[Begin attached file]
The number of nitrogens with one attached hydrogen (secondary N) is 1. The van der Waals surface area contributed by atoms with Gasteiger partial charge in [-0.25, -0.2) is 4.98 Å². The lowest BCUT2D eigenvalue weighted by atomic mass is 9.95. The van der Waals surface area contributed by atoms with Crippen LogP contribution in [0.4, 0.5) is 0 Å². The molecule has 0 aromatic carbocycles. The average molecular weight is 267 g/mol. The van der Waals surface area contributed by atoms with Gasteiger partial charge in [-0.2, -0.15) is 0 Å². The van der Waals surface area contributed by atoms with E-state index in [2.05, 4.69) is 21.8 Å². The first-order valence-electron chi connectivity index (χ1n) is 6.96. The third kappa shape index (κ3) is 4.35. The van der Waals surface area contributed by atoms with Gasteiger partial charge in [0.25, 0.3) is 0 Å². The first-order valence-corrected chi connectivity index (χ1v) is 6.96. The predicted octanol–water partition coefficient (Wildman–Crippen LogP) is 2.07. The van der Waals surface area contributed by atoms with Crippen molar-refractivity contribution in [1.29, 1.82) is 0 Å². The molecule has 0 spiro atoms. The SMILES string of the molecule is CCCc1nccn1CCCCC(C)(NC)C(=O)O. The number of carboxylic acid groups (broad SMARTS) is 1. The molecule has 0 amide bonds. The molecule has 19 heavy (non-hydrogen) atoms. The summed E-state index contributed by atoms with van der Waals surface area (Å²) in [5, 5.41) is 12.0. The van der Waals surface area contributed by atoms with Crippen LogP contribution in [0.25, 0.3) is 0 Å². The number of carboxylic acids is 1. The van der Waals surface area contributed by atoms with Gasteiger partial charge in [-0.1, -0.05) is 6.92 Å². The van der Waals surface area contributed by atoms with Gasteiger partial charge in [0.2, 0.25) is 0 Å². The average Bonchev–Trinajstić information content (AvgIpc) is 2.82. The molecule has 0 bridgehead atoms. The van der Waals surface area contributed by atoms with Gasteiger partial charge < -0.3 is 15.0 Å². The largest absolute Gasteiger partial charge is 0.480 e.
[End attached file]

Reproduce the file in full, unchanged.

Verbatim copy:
The number of nitrogens with one attached hydrogen (secondary N) is 1. The van der Waals surface area contributed by atoms with Gasteiger partial charge in [-0.25, -0.2) is 4.98 Å². The lowest BCUT2D eigenvalue weighted by atomic mass is 9.95. The van der Waals surface area contributed by atoms with Crippen LogP contribution in [0.4, 0.5) is 0 Å². The molecule has 0 aromatic carbocycles. The average molecular weight is 267 g/mol. The van der Waals surface area contributed by atoms with Gasteiger partial charge in [-0.2, -0.15) is 0 Å². The van der Waals surface area contributed by atoms with E-state index in [2.05, 4.69) is 21.8 Å². The first-order valence-electron chi connectivity index (χ1n) is 6.96. The third kappa shape index (κ3) is 4.35. The van der Waals surface area contributed by atoms with Gasteiger partial charge in [0.25, 0.3) is 0 Å². The first-order valence-corrected chi connectivity index (χ1v) is 6.96. The predicted octanol–water partition coefficient (Wildman–Crippen LogP) is 2.07. The van der Waals surface area contributed by atoms with Crippen molar-refractivity contribution in [1.29, 1.82) is 0 Å². The molecule has 0 spiro atoms. The SMILES string of the molecule is CCCc1nccn1CCCCC(C)(NC)C(=O)O. The number of carboxylic acid groups (broad SMARTS) is 1. The molecule has 0 amide bonds. The molecule has 19 heavy (non-hydrogen) atoms. The summed E-state index contributed by atoms with van der Waals surface area (Å²) in [5, 5.41) is 12.0. The van der Waals surface area contributed by atoms with Crippen LogP contribution in [0.25, 0.3) is 0 Å². The number of carboxylic acids is 1. The van der Waals surface area contributed by atoms with Gasteiger partial charge in [-0.1, -0.05) is 6.92 Å². The van der Waals surface area contributed by atoms with Gasteiger partial charge in [0.2, 0.25) is 0 Å². The average Bonchev–Trinajstić information content (AvgIpc) is 2.82. The molecule has 0 bridgehead atoms. The van der Waals surface area contributed by atoms with Gasteiger partial charge < -0.3 is 15.0 Å². The largest absolute Gasteiger partial charge is 0.480 e.